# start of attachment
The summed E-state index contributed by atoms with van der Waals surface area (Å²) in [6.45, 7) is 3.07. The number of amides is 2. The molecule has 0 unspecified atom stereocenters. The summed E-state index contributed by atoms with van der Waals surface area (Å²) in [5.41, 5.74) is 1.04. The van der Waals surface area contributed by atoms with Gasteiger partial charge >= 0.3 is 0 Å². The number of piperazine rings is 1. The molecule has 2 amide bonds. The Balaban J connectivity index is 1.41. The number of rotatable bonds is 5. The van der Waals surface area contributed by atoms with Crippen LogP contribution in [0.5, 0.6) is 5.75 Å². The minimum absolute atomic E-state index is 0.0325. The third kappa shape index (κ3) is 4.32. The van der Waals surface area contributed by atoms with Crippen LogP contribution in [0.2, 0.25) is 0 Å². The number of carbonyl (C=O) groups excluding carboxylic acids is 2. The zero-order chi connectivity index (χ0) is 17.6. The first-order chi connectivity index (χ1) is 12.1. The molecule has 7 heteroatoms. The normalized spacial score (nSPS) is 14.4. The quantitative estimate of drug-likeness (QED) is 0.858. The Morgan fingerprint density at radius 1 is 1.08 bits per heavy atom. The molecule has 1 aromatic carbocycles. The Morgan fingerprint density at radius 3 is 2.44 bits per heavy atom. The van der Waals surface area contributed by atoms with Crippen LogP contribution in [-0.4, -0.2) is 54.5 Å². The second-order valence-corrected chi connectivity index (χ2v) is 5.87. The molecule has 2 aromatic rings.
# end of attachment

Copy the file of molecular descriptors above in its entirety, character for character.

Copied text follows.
The summed E-state index contributed by atoms with van der Waals surface area (Å²) in [6.45, 7) is 3.07. The number of amides is 2. The molecule has 0 unspecified atom stereocenters. The summed E-state index contributed by atoms with van der Waals surface area (Å²) in [5.41, 5.74) is 1.04. The van der Waals surface area contributed by atoms with Gasteiger partial charge >= 0.3 is 0 Å². The number of piperazine rings is 1. The molecule has 2 amide bonds. The Balaban J connectivity index is 1.41. The number of rotatable bonds is 5. The van der Waals surface area contributed by atoms with Crippen LogP contribution in [0.5, 0.6) is 5.75 Å². The minimum absolute atomic E-state index is 0.0325. The third kappa shape index (κ3) is 4.32. The van der Waals surface area contributed by atoms with Crippen LogP contribution in [0.2, 0.25) is 0 Å². The number of carbonyl (C=O) groups excluding carboxylic acids is 2. The zero-order chi connectivity index (χ0) is 17.6. The first-order chi connectivity index (χ1) is 12.1. The molecule has 7 heteroatoms. The normalized spacial score (nSPS) is 14.4. The quantitative estimate of drug-likeness (QED) is 0.858. The Morgan fingerprint density at radius 1 is 1.08 bits per heavy atom. The molecule has 1 aromatic carbocycles. The Morgan fingerprint density at radius 3 is 2.44 bits per heavy atom. The van der Waals surface area contributed by atoms with Crippen LogP contribution in [-0.4, -0.2) is 54.5 Å². The second-order valence-corrected chi connectivity index (χ2v) is 5.87. The molecule has 2 aromatic rings.